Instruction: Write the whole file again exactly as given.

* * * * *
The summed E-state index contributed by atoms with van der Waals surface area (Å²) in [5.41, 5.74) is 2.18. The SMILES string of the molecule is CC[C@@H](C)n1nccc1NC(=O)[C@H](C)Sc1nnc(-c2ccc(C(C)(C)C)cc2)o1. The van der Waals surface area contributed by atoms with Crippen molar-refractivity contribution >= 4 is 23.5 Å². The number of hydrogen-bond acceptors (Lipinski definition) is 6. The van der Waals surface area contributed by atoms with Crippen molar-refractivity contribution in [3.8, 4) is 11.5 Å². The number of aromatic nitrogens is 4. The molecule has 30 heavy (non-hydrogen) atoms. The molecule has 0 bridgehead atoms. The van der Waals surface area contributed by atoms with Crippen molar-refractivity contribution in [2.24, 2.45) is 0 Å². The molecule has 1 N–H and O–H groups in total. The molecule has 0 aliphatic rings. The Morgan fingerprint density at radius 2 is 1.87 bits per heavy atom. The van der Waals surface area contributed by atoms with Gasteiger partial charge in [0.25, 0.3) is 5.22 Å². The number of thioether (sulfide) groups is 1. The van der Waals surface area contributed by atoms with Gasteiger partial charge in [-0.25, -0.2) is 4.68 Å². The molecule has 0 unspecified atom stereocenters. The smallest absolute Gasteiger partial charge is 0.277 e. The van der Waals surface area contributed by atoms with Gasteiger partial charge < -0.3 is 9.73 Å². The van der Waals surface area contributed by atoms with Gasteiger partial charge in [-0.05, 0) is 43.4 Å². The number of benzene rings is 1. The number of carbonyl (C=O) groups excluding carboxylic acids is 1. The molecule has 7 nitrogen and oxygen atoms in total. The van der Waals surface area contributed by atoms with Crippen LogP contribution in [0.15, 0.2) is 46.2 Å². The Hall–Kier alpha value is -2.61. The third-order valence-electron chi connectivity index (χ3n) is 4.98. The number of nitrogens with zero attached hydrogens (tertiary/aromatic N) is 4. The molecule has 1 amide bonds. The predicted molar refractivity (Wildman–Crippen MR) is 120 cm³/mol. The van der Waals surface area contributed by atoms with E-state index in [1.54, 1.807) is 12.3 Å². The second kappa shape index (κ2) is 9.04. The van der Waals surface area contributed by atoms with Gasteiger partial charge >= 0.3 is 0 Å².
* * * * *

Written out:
The summed E-state index contributed by atoms with van der Waals surface area (Å²) in [5.41, 5.74) is 2.18. The SMILES string of the molecule is CC[C@@H](C)n1nccc1NC(=O)[C@H](C)Sc1nnc(-c2ccc(C(C)(C)C)cc2)o1. The van der Waals surface area contributed by atoms with Crippen molar-refractivity contribution >= 4 is 23.5 Å². The number of hydrogen-bond acceptors (Lipinski definition) is 6. The van der Waals surface area contributed by atoms with Crippen molar-refractivity contribution in [3.8, 4) is 11.5 Å². The number of aromatic nitrogens is 4. The molecule has 30 heavy (non-hydrogen) atoms. The molecule has 0 bridgehead atoms. The van der Waals surface area contributed by atoms with Crippen molar-refractivity contribution in [2.24, 2.45) is 0 Å². The molecule has 1 N–H and O–H groups in total. The molecule has 0 aliphatic rings. The Morgan fingerprint density at radius 2 is 1.87 bits per heavy atom. The van der Waals surface area contributed by atoms with Gasteiger partial charge in [0.25, 0.3) is 5.22 Å². The number of thioether (sulfide) groups is 1. The van der Waals surface area contributed by atoms with Gasteiger partial charge in [-0.25, -0.2) is 4.68 Å². The molecule has 0 unspecified atom stereocenters. The smallest absolute Gasteiger partial charge is 0.277 e. The van der Waals surface area contributed by atoms with Gasteiger partial charge < -0.3 is 9.73 Å². The van der Waals surface area contributed by atoms with Gasteiger partial charge in [-0.05, 0) is 43.4 Å². The number of benzene rings is 1. The number of carbonyl (C=O) groups excluding carboxylic acids is 1. The molecule has 7 nitrogen and oxygen atoms in total. The van der Waals surface area contributed by atoms with Crippen LogP contribution in [0.15, 0.2) is 46.2 Å². The Hall–Kier alpha value is -2.61. The third-order valence-electron chi connectivity index (χ3n) is 4.98. The number of nitrogens with zero attached hydrogens (tertiary/aromatic N) is 4. The molecule has 1 amide bonds. The predicted molar refractivity (Wildman–Crippen MR) is 120 cm³/mol. The van der Waals surface area contributed by atoms with E-state index in [1.54, 1.807) is 12.3 Å². The second kappa shape index (κ2) is 9.04. The van der Waals surface area contributed by atoms with Gasteiger partial charge >= 0.3 is 0 Å².